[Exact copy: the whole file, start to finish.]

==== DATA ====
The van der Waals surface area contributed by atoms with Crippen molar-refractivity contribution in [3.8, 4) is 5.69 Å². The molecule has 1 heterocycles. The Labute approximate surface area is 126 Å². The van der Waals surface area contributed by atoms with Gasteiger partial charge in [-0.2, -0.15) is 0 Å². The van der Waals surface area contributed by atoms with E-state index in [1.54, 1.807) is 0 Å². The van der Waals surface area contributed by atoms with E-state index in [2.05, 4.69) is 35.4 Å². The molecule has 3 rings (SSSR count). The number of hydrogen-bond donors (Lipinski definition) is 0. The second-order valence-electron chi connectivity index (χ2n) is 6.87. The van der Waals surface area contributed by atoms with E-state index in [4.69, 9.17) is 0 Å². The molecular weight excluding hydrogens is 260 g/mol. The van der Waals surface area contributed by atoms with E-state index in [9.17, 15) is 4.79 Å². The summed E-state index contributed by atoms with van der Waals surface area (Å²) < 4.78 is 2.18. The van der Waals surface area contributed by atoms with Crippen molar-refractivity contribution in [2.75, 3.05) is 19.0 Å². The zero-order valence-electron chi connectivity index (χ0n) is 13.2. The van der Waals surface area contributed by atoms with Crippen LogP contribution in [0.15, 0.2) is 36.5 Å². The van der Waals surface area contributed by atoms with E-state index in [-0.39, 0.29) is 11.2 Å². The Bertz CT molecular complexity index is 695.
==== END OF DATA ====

The van der Waals surface area contributed by atoms with Crippen molar-refractivity contribution in [3.8, 4) is 5.69 Å². The molecule has 1 heterocycles. The Labute approximate surface area is 126 Å². The van der Waals surface area contributed by atoms with Gasteiger partial charge in [-0.2, -0.15) is 0 Å². The van der Waals surface area contributed by atoms with E-state index in [1.54, 1.807) is 0 Å². The van der Waals surface area contributed by atoms with E-state index in [2.05, 4.69) is 35.4 Å². The molecule has 3 rings (SSSR count). The number of hydrogen-bond donors (Lipinski definition) is 0. The second-order valence-electron chi connectivity index (χ2n) is 6.87. The van der Waals surface area contributed by atoms with E-state index in [4.69, 9.17) is 0 Å². The molecular weight excluding hydrogens is 260 g/mol. The van der Waals surface area contributed by atoms with E-state index in [9.17, 15) is 4.79 Å². The summed E-state index contributed by atoms with van der Waals surface area (Å²) < 4.78 is 2.18. The van der Waals surface area contributed by atoms with Crippen molar-refractivity contribution in [2.75, 3.05) is 19.0 Å². The zero-order valence-electron chi connectivity index (χ0n) is 13.2. The van der Waals surface area contributed by atoms with Crippen LogP contribution in [0.15, 0.2) is 36.5 Å². The van der Waals surface area contributed by atoms with E-state index in [-0.39, 0.29) is 11.2 Å². The Bertz CT molecular complexity index is 695.